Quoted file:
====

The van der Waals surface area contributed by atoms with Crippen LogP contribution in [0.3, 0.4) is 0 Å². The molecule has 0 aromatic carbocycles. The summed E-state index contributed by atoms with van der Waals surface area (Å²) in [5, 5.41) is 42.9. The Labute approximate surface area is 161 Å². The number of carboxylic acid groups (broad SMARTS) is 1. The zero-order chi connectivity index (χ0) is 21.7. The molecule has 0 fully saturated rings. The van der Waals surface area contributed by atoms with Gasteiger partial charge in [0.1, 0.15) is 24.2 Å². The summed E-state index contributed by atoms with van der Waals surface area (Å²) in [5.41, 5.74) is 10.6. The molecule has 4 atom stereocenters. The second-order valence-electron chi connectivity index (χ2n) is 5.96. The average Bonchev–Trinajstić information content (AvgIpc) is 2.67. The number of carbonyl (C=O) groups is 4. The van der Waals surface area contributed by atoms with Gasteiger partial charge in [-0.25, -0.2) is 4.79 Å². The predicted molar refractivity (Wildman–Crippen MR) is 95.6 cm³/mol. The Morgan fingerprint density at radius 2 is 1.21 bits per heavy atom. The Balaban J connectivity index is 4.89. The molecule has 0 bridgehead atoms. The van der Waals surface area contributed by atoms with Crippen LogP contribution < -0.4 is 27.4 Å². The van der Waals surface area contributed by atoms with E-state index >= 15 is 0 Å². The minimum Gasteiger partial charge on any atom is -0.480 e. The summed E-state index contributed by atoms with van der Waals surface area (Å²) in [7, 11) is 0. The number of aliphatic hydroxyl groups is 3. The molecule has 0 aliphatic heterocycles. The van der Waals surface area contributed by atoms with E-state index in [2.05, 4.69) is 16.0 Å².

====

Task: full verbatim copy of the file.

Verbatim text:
The van der Waals surface area contributed by atoms with Crippen LogP contribution in [0.3, 0.4) is 0 Å². The molecule has 0 aromatic carbocycles. The summed E-state index contributed by atoms with van der Waals surface area (Å²) in [5, 5.41) is 42.9. The Labute approximate surface area is 161 Å². The number of carboxylic acid groups (broad SMARTS) is 1. The zero-order chi connectivity index (χ0) is 21.7. The molecule has 0 fully saturated rings. The van der Waals surface area contributed by atoms with Gasteiger partial charge in [0.1, 0.15) is 24.2 Å². The summed E-state index contributed by atoms with van der Waals surface area (Å²) in [5.41, 5.74) is 10.6. The molecule has 4 atom stereocenters. The second-order valence-electron chi connectivity index (χ2n) is 5.96. The average Bonchev–Trinajstić information content (AvgIpc) is 2.67. The number of carbonyl (C=O) groups is 4. The van der Waals surface area contributed by atoms with Gasteiger partial charge in [-0.25, -0.2) is 4.79 Å². The predicted molar refractivity (Wildman–Crippen MR) is 95.6 cm³/mol. The Morgan fingerprint density at radius 2 is 1.21 bits per heavy atom. The Balaban J connectivity index is 4.89. The molecule has 0 bridgehead atoms. The van der Waals surface area contributed by atoms with Crippen LogP contribution < -0.4 is 27.4 Å². The van der Waals surface area contributed by atoms with E-state index >= 15 is 0 Å². The minimum Gasteiger partial charge on any atom is -0.480 e. The summed E-state index contributed by atoms with van der Waals surface area (Å²) in [7, 11) is 0. The number of aliphatic hydroxyl groups is 3. The molecule has 0 aliphatic heterocycles. The van der Waals surface area contributed by atoms with E-state index in [2.05, 4.69) is 16.0 Å².